First against the wall when the revolution comes.
Story/Art: Hajime Isayama
Translation/Adaptation: Ko Ransom
What They Say
FUGITIVES AND PRISONERS
Hange’s interrogation of a Military Police squad has revealed that Krista (a.k.a. Historia Reiss) is the true heir to the throne. The Corps quickly moves to enthrone her as queen, but a homicidal MP leads a squad that abducts Eren and Krista and throws the Corps into disarray. With Erwin arrested and the Survey Corps on the edge of dissolution, are Levi and Hange finally out of options?
Content: (please note that content portions of a review may contain spoilers):
I expected to rejoin the action right where the last volume of Attack on Titan left off. We were left with the impending threat of the death of yet another main character and everyone fighting for their lives while trying to clear their names. Instead we are taken elsewhere, to a pair of newsmen preparing a story for the broadsheets about the massacre. What transpires in this volume are both strokes of luck and timing, as well as some careful bets and favors being called in which turn the tide of battle for everyone.
Armin has been the weakest member of the corps, physically if not emotionally. He struggles with his decision to pull the trigger on another human being, and Jean realizes that in Armin’s position he may not have been able to make the same split second choice. Later Jean has to throw caution to the wind in order to lure an additional ally to the side of the Survey Corps.
Tough choices and delicate balancing games abound for everyone in this volume. Erwin was playing a dangerous game trusting both his soldiers and associates to make a move to challenge the status quo. We’re informed about halfway through this volume that it will likely be Erwin’s fate to be hung as a traitor. Levi and Hange don’t back down from more torture in order to get the information they need about Eren and Krista’s whereabouts.
When everyone’s backs are against the wall it comes down to trust. Luck is on the Corps side for the first time, and when the dominos start to fall they fall fast. And after all of that building tension it’s so satisfying watching something go right for a change in this series. The two newspapermen end up being lynchpins in getting word out about the setup of the Survey Corps and their innocence. The noble’s own greed and terror lead to their downfall as their true colors are revealed. The military branches that were once firmly in their camp are shown to not have been so trustworthy in their leaders. The tables turn and the coup completes.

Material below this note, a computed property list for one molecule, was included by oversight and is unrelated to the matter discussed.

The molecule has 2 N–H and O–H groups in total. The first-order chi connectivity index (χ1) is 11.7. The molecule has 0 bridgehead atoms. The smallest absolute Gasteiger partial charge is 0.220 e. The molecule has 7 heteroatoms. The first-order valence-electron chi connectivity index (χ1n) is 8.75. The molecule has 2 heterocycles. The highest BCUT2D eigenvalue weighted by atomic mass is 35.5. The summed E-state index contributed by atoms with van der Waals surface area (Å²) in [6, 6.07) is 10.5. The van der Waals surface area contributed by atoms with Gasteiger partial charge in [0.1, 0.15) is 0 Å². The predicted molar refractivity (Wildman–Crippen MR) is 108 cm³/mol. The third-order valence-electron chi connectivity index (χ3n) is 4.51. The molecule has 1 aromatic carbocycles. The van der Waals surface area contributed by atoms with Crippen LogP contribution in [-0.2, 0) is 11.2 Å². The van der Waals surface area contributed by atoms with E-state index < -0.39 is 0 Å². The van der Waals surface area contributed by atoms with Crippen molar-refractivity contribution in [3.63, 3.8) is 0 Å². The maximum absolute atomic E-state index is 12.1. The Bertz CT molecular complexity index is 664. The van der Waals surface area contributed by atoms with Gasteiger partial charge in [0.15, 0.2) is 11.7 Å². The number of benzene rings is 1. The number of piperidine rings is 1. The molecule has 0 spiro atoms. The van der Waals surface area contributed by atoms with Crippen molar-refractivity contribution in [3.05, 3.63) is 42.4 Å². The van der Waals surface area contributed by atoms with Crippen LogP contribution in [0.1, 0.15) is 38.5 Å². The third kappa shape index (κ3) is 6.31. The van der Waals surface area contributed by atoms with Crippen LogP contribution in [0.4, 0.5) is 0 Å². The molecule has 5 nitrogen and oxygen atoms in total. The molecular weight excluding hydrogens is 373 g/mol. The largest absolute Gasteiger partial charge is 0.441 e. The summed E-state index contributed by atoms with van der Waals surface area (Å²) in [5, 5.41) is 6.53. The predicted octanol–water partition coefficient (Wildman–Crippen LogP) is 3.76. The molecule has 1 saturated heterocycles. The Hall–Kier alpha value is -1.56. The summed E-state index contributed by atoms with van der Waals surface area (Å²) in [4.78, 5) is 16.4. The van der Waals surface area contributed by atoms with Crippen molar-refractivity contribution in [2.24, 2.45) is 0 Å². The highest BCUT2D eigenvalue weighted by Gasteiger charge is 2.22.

The victory for the Survey Corps is short lived though. Erwin starts to wonder if the power vacuum they created will cause unrest in the population. The nobles out in the country will certainly not enjoy their military being in charge. They also are still missing the information about the titans the government might hold. Eren and Krista are still missing and the clues lead Levi and Hange to the old Reiss estate. Secrets about the Reiss family are slowly coming to light, but how Eren’s father was involved is still a mystery. The final few pages dive deep in to Eren’s past with his father and that needle, but it raises more questions than answers. Lucky for us and not him, the position Eren finds himself in is within arms reach of the truth.
One thing I noticed about the art in this volume is that it’s all very dark. There’s a ton of tone being used and gray washes across page after page. The series up until now has had a very stark and blown out look to much of the backgrounds. Since most of this volume takes place at night it gives the story a very different feeling during this stretch, a clandestine battle.
This is the tightest volume of Attack on Titan yet, with great payoff for the actions being set up, and also perhaps the single most important volume since we discovered humans could become titans. This also might be my favorite volume is this wildly offbeat series so far. It feels like it’s approaching an end point if not for the story as a whole then for a good portion of it. All of this is accomplished without a single titan eating someone! We are tantalizingly close to discovering the whole truth about Eren and his father’s involvement with the titans, and perhaps the origin of the titans in general. Toss in some character development for Armin and Jean to round it out and all readers should be left satisfied and wanting more.
Content Grade: A –
Art Grade: C +
Packaging Grade: B
Text/Translation Grade: A
Age Rating: 16+
Released By: Kodansha Comics
Release Date: March 17th, 2015